Victor Gruen, an Austrian immigrant, conceived the concept of the town center in 1956. His idea was to create a largecommunity hub with apartments, offices, parks, libraries, and schools. While Gruen's concept was solid, most of the developments that followed his lead dropped the community and residential aspect, and focused efforts on the commercial side -- creating large indoor areas with a few anchor stores and many retail tenants.
Malls saw their success grow throughout the 1980s and 1990s, when they became a popular meeting spot for teens and the main place that families went to purchase apparel.
Today, with stiff competition from Amazon and other e-retailers, the familiar American mall is becoming a relic of the last few decades. The older malls are losing large, department store retailers such as Sears and J.C. Penney.
Towns across America are bidding farewell to their local malls, while a redevelopment is taking place -- the rebirth of the mall as an updated and multi-purpose town center. The redevelopment of malls, especially in suburban areas, allows developers and retailers to take advantage of new technology and new opportunities to create a more modern and experiential core space to attract consumers.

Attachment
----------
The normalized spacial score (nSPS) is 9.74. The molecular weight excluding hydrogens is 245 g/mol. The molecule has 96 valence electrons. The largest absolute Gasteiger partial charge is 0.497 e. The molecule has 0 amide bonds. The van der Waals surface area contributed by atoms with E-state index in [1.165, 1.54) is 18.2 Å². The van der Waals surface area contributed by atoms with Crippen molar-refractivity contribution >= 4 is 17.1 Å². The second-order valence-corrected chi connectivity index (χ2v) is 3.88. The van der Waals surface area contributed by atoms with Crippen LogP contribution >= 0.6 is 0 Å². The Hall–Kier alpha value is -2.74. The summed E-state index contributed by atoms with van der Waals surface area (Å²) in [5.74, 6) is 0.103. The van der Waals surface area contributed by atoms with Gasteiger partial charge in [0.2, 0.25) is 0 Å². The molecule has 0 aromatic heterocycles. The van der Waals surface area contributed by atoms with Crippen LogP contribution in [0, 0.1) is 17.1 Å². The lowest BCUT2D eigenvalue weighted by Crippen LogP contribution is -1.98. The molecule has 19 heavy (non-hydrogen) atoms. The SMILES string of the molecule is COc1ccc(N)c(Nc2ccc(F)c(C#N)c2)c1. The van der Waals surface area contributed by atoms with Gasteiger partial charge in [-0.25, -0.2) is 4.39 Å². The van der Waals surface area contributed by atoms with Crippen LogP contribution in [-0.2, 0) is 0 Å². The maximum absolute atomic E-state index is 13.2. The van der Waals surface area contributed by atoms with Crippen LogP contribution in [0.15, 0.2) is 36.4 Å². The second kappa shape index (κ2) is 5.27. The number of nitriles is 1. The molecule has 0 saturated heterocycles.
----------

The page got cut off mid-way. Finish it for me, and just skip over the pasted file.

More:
The new town centers are a vital part of suburban living, offering retail, restaurants, and fitness facilities along with libraries, grocery stores, medical facilities, and entertainment experiences. Developers understand that the new town centers require unique experiences in brick-and-mortar to compete with e-commerce. They also know that the key is to evolve with the market. And that is exactly what these new town centers are accomplishing.
One recent example from DC is the transformation of Springfield Mall to the Springfield Town Center. The updated retail design and venue boasts a new movie theatre, a library, an open courtyard area for kids to play, and selected retailers.
Another example is the retail construction of the old Hickory Hollow Mall in Antioch, Tennessee that was repackaged and reopened as the Global Mall at the Crossings, featuring a library, recreation center, plenty of select new retailers, a community college satellite location, and a practice rink for a local hockey team.
With the combination of pedestrian-oriented commercial and residential space and public gathering areas, town centers are renewing economic vitality in communities across the country.
Town centers are the new American malls. Are you ready to open a retail location in one?
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